Computerized Clinical Practice Guidelines (CPGs) improve quality of care by assisting physicians in their decision making. A number of problems emerges since patients with close characteristics are given contradictory recommendations. In this article, we propose to use fuzzy logic to model uncertainty due to the use of thresholds in CPGs. A fuzzy classification procedure has been developed that provides for each message of the CPG, a strength of recommendation that rates the appropriateness of the recommendation for the patient under consideration. This work is done in the context of a CPG for the diagnosis and the management of hypertension, published in 1997 by the French agency ANAES. A population of 82 patients with mild to moderate hypertension was selected and the results of the classification system were compared to whose given by a classical decision tree. Observed agreement is 86.6% and the variability of recommendations for patients with close characteristics is reduced.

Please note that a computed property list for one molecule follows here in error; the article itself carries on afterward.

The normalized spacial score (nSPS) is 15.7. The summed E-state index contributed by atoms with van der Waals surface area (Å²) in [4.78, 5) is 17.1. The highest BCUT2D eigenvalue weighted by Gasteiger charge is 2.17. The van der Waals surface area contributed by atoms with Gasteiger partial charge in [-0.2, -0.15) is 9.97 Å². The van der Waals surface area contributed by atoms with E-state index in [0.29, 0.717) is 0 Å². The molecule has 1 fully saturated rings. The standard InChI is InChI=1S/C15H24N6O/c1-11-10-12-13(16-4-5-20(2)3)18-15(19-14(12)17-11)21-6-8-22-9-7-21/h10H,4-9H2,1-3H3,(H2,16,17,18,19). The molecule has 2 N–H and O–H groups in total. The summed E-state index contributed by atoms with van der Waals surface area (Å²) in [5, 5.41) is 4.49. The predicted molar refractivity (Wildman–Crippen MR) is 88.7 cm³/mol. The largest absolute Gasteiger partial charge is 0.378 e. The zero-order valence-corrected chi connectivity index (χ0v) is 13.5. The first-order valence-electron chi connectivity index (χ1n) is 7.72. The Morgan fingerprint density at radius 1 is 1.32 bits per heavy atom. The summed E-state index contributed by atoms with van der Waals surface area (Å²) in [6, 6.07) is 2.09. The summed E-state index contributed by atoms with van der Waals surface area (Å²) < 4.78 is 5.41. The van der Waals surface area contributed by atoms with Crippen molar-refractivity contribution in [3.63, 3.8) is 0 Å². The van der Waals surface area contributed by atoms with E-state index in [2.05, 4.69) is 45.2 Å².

While the past century of neuroscientific research has brought considerable progress in defining the boundaries of the human cerebral cortex, there are cases in which the demarcation of one area from another remains fuzzy. Despite the existence of clearly demarcated areas, examples of gradual transitions between areas are known since early cytoarchitectonic studies. Since multi-modal anatomical approaches and functional connectivity studies brought renewed attention to the topic, a better understanding of the theoretical and methodological implications of fuzzy boundaries in brain science can be conceptually useful. This article provides a preliminary conceptual framework to understand this problem by applying philosophical theories of vagueness to three levels of neuroanatomical research. For the first two levels (cytoarchitectonics and fMRI studies), vagueness will be distinguished from other forms of uncertainty, such as imprecise measurement or ambiguous causal sources of activation. The article proceeds to discuss the implications of these levels for the anatomical study of connectivity between cortical areas. There, vagueness gets imported into connectivity studies since the network structure is dependent on the parcellation scheme and thresholds have to be used to delineate functional boundaries. Functional connectivity may introduce an additional form of vagueness, as it is an organizational principle of the brain. The article concludes by discussing what steps are appropriate to define areal boundaries more precisely.